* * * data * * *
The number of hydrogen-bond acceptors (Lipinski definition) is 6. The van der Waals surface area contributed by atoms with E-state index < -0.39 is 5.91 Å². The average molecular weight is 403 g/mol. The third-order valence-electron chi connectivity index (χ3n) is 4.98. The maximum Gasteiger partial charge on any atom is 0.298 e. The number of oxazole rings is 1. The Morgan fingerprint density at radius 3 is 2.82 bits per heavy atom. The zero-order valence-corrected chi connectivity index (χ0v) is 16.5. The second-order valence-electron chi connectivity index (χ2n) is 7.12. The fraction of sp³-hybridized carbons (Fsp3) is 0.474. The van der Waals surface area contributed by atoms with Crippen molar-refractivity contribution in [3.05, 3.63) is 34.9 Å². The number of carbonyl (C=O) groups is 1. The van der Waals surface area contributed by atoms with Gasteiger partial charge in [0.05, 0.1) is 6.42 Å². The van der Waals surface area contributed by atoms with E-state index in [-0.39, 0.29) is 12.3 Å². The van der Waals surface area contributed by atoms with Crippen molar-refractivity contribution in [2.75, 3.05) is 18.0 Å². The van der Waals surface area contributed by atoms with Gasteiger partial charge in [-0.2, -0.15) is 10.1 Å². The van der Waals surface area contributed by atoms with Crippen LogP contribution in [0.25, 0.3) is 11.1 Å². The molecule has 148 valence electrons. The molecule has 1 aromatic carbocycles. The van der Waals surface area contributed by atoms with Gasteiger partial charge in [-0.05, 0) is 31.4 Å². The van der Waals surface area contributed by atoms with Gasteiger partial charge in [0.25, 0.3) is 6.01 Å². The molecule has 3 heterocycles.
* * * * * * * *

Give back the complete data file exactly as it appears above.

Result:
The number of hydrogen-bond acceptors (Lipinski definition) is 6. The van der Waals surface area contributed by atoms with E-state index < -0.39 is 5.91 Å². The average molecular weight is 403 g/mol. The third-order valence-electron chi connectivity index (χ3n) is 4.98. The maximum Gasteiger partial charge on any atom is 0.298 e. The number of oxazole rings is 1. The Morgan fingerprint density at radius 3 is 2.82 bits per heavy atom. The zero-order valence-corrected chi connectivity index (χ0v) is 16.5. The second-order valence-electron chi connectivity index (χ2n) is 7.12. The fraction of sp³-hybridized carbons (Fsp3) is 0.474. The van der Waals surface area contributed by atoms with Crippen molar-refractivity contribution in [3.05, 3.63) is 34.9 Å². The number of carbonyl (C=O) groups is 1. The van der Waals surface area contributed by atoms with Gasteiger partial charge in [0.05, 0.1) is 6.42 Å². The van der Waals surface area contributed by atoms with E-state index in [-0.39, 0.29) is 12.3 Å². The van der Waals surface area contributed by atoms with Crippen molar-refractivity contribution in [2.75, 3.05) is 18.0 Å². The van der Waals surface area contributed by atoms with Gasteiger partial charge in [-0.2, -0.15) is 10.1 Å². The van der Waals surface area contributed by atoms with Crippen LogP contribution in [0.25, 0.3) is 11.1 Å². The molecule has 148 valence electrons. The molecule has 1 aromatic carbocycles. The van der Waals surface area contributed by atoms with Gasteiger partial charge in [-0.05, 0) is 31.4 Å². The van der Waals surface area contributed by atoms with Gasteiger partial charge in [0.25, 0.3) is 6.01 Å². The molecule has 3 heterocycles.